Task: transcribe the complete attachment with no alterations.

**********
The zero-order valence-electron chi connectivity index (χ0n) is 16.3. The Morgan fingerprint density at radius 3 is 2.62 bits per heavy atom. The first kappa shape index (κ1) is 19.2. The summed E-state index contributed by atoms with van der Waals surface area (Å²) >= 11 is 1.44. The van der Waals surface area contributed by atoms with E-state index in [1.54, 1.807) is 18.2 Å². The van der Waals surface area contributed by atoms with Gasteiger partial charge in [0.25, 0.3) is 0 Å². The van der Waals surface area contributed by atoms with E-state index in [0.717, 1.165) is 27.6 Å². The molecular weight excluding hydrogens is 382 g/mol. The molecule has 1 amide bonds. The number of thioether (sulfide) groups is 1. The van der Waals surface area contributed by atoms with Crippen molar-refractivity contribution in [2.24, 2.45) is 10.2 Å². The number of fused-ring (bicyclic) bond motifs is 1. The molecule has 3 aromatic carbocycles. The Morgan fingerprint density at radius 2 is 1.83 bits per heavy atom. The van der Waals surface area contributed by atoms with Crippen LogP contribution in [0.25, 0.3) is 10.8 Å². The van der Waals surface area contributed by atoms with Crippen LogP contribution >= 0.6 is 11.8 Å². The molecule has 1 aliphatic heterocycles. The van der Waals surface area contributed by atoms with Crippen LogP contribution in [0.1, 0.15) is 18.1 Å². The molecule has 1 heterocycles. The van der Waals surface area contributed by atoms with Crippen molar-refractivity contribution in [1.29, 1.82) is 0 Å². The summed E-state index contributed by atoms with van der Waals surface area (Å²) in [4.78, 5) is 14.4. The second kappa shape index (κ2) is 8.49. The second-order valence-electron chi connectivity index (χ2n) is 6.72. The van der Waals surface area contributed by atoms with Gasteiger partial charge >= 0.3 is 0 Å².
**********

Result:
The zero-order valence-electron chi connectivity index (χ0n) is 16.3. The Morgan fingerprint density at radius 3 is 2.62 bits per heavy atom. The first kappa shape index (κ1) is 19.2. The summed E-state index contributed by atoms with van der Waals surface area (Å²) >= 11 is 1.44. The van der Waals surface area contributed by atoms with E-state index in [1.54, 1.807) is 18.2 Å². The van der Waals surface area contributed by atoms with Gasteiger partial charge in [0.25, 0.3) is 0 Å². The van der Waals surface area contributed by atoms with E-state index in [0.717, 1.165) is 27.6 Å². The molecular weight excluding hydrogens is 382 g/mol. The molecule has 1 amide bonds. The number of thioether (sulfide) groups is 1. The van der Waals surface area contributed by atoms with Crippen molar-refractivity contribution in [2.24, 2.45) is 10.2 Å². The number of fused-ring (bicyclic) bond motifs is 1. The molecule has 3 aromatic carbocycles. The Morgan fingerprint density at radius 2 is 1.83 bits per heavy atom. The van der Waals surface area contributed by atoms with Crippen LogP contribution in [0.25, 0.3) is 10.8 Å². The van der Waals surface area contributed by atoms with Crippen LogP contribution >= 0.6 is 11.8 Å². The molecule has 1 aliphatic heterocycles. The van der Waals surface area contributed by atoms with Crippen LogP contribution in [0.1, 0.15) is 18.1 Å². The molecule has 1 heterocycles. The van der Waals surface area contributed by atoms with Crippen molar-refractivity contribution in [1.29, 1.82) is 0 Å². The summed E-state index contributed by atoms with van der Waals surface area (Å²) in [4.78, 5) is 14.4. The second kappa shape index (κ2) is 8.49. The second-order valence-electron chi connectivity index (χ2n) is 6.72. The van der Waals surface area contributed by atoms with Gasteiger partial charge >= 0.3 is 0 Å².